Conversely, if the ratio is much lower, say 2:1, the attacker cannot be assured of victory. History will not be on his side unless one or more of the following conditions are fulfilled: his troops are better trained, they have better armor, artillery, air and naval support, and they are able to pull off a surprise attack.
Why does the attacker need a superior force than the defender? First, the defender is more likely to inflict a greater number of casualties on the attacker than vice versa. Thus, he needs to only have a third of the strength of the attacker.
Second, the defender is almost certainly going to have better knowledge of the terrain in his country. Third, he will be fighting from known positions where he can conceal his whereabouts and fire at the enemy more accurately. Fourth, his supply lines will be shorter. Fifth, he will be able to create ditches, lay out mines and traps designed to steer the attacker into a killing zone. And, sixth, his civilian population is likely to be on his side (unless there is an active insurgency, as was the case in East Pakistan).
If the ratio is lower, the attacker will be hit with a higher number of casualties faster than the defender. His forces are likely to lose their unity and discipline and crumble, ceasing to be a fighting force.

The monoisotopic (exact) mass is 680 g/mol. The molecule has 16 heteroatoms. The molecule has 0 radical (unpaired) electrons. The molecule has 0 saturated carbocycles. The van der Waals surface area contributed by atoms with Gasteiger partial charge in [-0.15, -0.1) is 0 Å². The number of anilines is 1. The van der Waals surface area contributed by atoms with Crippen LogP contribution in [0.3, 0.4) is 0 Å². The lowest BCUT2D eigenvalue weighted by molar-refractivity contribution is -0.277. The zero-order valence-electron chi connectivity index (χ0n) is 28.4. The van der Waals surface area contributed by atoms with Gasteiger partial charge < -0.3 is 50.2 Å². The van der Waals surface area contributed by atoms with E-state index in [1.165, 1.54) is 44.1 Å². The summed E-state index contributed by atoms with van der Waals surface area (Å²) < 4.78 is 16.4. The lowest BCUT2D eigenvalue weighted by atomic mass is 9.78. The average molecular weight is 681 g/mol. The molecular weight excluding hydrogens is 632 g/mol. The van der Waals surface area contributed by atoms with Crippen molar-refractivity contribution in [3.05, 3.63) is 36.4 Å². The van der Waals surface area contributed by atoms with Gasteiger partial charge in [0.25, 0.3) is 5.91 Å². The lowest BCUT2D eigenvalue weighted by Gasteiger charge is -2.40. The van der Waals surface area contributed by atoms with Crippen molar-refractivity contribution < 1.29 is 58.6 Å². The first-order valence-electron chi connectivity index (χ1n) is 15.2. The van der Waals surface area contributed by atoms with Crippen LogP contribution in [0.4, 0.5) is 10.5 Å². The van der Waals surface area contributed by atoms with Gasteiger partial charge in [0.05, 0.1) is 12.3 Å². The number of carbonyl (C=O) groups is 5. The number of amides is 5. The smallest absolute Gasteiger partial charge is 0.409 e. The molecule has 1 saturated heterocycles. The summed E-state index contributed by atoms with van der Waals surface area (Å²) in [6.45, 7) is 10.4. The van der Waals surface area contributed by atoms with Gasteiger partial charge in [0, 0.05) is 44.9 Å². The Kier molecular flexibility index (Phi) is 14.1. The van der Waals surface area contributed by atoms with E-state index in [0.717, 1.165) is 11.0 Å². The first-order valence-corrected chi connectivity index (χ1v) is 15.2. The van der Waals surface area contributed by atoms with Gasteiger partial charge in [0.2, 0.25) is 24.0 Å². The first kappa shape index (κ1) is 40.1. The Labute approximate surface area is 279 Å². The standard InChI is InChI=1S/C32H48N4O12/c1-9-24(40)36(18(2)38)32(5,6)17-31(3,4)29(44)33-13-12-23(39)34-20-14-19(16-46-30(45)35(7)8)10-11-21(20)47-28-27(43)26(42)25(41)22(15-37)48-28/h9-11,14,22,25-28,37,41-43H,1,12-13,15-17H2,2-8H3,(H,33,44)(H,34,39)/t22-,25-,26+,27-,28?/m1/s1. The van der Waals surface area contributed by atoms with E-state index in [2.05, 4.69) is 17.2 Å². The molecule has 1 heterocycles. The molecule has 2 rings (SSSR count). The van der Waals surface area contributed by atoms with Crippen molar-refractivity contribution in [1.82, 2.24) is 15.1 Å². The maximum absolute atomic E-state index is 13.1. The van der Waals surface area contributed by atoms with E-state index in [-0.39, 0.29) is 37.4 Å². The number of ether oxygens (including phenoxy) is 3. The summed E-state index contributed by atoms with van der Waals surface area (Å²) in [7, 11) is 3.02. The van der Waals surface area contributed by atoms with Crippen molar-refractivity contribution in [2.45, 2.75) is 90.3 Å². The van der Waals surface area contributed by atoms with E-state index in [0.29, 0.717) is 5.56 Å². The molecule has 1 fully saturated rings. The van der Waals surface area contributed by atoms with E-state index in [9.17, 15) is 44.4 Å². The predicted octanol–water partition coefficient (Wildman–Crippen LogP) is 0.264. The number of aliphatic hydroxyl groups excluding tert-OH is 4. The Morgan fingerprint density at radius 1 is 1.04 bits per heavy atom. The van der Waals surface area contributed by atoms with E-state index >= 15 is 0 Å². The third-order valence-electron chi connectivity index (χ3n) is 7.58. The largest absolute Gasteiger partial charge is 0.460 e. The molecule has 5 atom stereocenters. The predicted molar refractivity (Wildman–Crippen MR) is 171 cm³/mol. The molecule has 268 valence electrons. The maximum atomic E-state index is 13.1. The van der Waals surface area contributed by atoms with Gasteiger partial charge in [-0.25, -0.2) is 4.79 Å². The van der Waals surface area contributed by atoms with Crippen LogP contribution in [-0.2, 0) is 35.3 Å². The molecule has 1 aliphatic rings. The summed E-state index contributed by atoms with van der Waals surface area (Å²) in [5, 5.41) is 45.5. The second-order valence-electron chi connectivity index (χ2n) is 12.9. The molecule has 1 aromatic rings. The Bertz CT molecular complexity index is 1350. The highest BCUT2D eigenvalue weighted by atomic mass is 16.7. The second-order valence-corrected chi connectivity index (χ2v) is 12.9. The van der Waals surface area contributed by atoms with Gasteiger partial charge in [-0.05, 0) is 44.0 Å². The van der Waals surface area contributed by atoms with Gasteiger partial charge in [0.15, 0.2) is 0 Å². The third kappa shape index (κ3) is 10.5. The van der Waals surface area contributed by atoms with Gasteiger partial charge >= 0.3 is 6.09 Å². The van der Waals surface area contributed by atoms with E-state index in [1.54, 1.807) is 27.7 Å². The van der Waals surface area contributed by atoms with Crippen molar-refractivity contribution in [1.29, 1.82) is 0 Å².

The 3:1 value is derived from a study of military history. The Rule of 3 to 1 is not just an academic idea. It’s used by militaries throughout the globe.
For example, it’s cited in the US Army’s Field Manual 100, which derives it from a meticulous review of historical battles, wartime diaries, peacetime exercises and war games. Mearsheimer notes that during the height of the Cold War, the Soviet army sought a ratio of 5:1 in personnel, 9:1 in artillery and 3:1 in tanks.
Mearsheimer says the 3:1 rule is a powerful predictor of battlefield outcomes. Thus, most commanding officers subscribe to it and so do most army doctrines.
Despite the attainment of parity in nuclear weapons, and the induction of a wide assortment of delivery systems, the ratio of conventional forces between India and Pakistan has not budged from its 2:1 value. There has been no nuclear dividend. Here are the ratios by major weapon systems. None are 3:1 or higher.